Because natural wildfires are more likely to appear towards the end of long, dry summers, they have become a more serious problem in recent years because of climate change, which makes wildfires increasingly larger and more frequent.[13] Additionally, climate change has also widened the wildfire "season" from a few summer months to virtually the entire year.[14] At the same time, climate scientists are expecting that climate change will diminish the strength of the Santa Ana winds, potentially limiting its role in spreading wildfires.[15]

Physical GeographyEdit

Other than the Pacific Coast, the Transverse Ranges and the Peninsular Ranges are the two most important physical landscapes in the region. Both ranges have their particular characteristics, from the trend of the mountains, to the different climates within each range.

 
The ellipse outlines the region of the California Transverse Ranges

Transverse RangesEdit

The Transverse Ranges is a unique set of mountain ranges in California. They are the only mountain ranges that run west to east, as opposed to the rest of California’s ranges that run north to south.[16] These mountain ranges run from Santa Barbara County into San Bernardino County. They derive the name Transverse Ranges due to their East-West orientation, making them transverse to the general North-South orientation of most of California's coastal mountain ranges.[17]

ClimateEdit

The Transverse Ranges experience temperature differences from winter to summer of about 20 degrees Celsius. One factor contributing to this variability is the distance from the ocean: the eastern part of the Transverse Ranges is furthest from the coast and has the most drastic temperature variation, whereas the western part is closest to the ocean and therefore has less variance.[18]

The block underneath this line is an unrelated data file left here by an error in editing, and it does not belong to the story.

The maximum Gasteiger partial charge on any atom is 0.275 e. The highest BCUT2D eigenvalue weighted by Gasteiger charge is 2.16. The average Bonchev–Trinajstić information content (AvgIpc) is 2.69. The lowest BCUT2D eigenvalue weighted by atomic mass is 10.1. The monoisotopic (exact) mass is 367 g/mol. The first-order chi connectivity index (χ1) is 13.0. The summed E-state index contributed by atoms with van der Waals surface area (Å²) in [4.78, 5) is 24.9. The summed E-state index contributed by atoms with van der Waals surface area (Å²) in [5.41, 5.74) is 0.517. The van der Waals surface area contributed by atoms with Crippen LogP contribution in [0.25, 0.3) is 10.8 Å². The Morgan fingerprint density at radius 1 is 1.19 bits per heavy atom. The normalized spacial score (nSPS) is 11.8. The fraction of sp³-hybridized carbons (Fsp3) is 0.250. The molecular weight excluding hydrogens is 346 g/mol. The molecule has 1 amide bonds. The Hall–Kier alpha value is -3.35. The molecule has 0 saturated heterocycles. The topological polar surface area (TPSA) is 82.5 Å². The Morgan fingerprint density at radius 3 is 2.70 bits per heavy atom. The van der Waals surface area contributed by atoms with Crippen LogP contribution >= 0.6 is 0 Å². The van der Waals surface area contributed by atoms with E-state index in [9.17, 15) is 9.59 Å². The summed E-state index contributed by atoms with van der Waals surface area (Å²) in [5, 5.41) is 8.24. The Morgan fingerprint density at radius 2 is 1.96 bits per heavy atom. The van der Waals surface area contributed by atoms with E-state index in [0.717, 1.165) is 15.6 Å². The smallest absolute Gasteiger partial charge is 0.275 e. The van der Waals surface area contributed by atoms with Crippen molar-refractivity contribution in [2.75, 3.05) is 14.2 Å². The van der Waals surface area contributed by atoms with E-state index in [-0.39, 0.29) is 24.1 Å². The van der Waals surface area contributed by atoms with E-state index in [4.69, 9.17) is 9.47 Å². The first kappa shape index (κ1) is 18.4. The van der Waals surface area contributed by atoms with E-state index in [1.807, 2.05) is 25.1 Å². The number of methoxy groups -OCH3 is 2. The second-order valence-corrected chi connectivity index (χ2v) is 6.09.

The amount of precipitation of any area is affected by elevation, and topography influences temperature within elevation ranges. The higher the elevation, the lower the temperatures, and with lower temperatures come increased precipitation. The highest point of the Ranges is Mt. San Gorgonio (11,503 feet) in the San Bernardino Mountains at the eastern end of the Ranges.[19] The southeastern part of the Transverse Ranges can be considered to have a desert climate. Mountain ranges can cause a rain shadow effect, when air flow inland from the ocean and it rises, it begins to cool and after it reaches the other side of the mountain it becomes warm and evaporates.[20] This is one of the reasons for the dry conditions in the Transverse Ranges that are furthest from the coast.[21] The Ranges are also affected by the Santa Ana winds, a regional wind system created when air is forced from a high pressure to a low pressure, causing air to move from inland towards the ocean. These dry winds usually originate at the eastern end of the Ranges.[9]

GeologyEdit

The San Andreas Fault and many other faults run through the Transverse Ranges. Because of this, this area is one of the most geologically active regions in California, with surface changes from fractions of an inch to six feet.[22] Sedimentary rocks from the late Mesozoic era and early Cenozoic era are found in the western part of the region. Near the eastern ranges, such as the San Bernardino Mountains, metamorphic rocks that resemble rocks of the Sierra Nevada can be found.[23][24]

Composite rangesEdit

These east to west running ranges include a variety of different mountains. Some mountains are steep like the San Gabriel Mountains. Other areas of the Transverse Ranges have a very low elevation like the Mojave Desert. The mountains ranges comprising the Transverse ranges include:[25]

Urban interactionEdit

 
The Peninsular Ranges are the southernmost mountains in the California Coast Ranges

People have taken full advantage of the Transverse Ranges. The Ranges create a number of coastal plains and valleys which have become densely populated because of their prime living conditions. Some of these valleys include: Oxnard Plain, San Fernando Valley, Simi Valley, San Gabriel Valley, and the Inland Valley. The mountain ranges create recreation and living areas and have several ski resorts and provide several hiking and off-road vehicle use areas. Many people reside in the hills of the Transverse Ranges, where they may work locally or commute to work in more populated areas 'down the hill.' Such communities provide an alternative to city and suburban living in southern California.